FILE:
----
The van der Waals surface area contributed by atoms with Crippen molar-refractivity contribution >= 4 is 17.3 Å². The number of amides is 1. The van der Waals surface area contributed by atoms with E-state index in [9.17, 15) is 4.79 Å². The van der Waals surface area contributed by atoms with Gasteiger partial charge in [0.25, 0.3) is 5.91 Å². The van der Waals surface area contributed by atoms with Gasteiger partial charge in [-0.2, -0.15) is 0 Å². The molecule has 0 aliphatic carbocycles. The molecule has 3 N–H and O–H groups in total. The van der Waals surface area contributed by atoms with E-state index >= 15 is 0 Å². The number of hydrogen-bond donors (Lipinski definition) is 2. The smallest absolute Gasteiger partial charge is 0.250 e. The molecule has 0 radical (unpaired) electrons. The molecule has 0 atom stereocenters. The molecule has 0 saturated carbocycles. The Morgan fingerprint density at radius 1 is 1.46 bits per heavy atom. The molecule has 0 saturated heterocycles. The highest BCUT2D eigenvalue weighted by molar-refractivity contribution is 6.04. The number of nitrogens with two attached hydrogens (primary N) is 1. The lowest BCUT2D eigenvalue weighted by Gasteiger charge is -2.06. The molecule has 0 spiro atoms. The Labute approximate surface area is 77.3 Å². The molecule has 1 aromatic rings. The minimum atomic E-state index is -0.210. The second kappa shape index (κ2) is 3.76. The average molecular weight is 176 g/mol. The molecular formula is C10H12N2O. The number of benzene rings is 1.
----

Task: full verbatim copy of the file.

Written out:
The van der Waals surface area contributed by atoms with Crippen molar-refractivity contribution >= 4 is 17.3 Å². The number of amides is 1. The van der Waals surface area contributed by atoms with E-state index in [9.17, 15) is 4.79 Å². The van der Waals surface area contributed by atoms with Gasteiger partial charge in [0.25, 0.3) is 5.91 Å². The van der Waals surface area contributed by atoms with Gasteiger partial charge in [-0.2, -0.15) is 0 Å². The molecule has 0 aliphatic carbocycles. The molecule has 3 N–H and O–H groups in total. The van der Waals surface area contributed by atoms with E-state index >= 15 is 0 Å². The number of hydrogen-bond donors (Lipinski definition) is 2. The smallest absolute Gasteiger partial charge is 0.250 e. The molecule has 0 radical (unpaired) electrons. The molecule has 0 atom stereocenters. The molecule has 0 saturated carbocycles. The Morgan fingerprint density at radius 1 is 1.46 bits per heavy atom. The molecule has 0 saturated heterocycles. The highest BCUT2D eigenvalue weighted by molar-refractivity contribution is 6.04. The number of nitrogens with two attached hydrogens (primary N) is 1. The lowest BCUT2D eigenvalue weighted by Gasteiger charge is -2.06. The molecule has 0 spiro atoms. The Labute approximate surface area is 77.3 Å². The molecule has 1 aromatic rings. The minimum atomic E-state index is -0.210. The second kappa shape index (κ2) is 3.76. The average molecular weight is 176 g/mol. The molecular formula is C10H12N2O. The number of benzene rings is 1.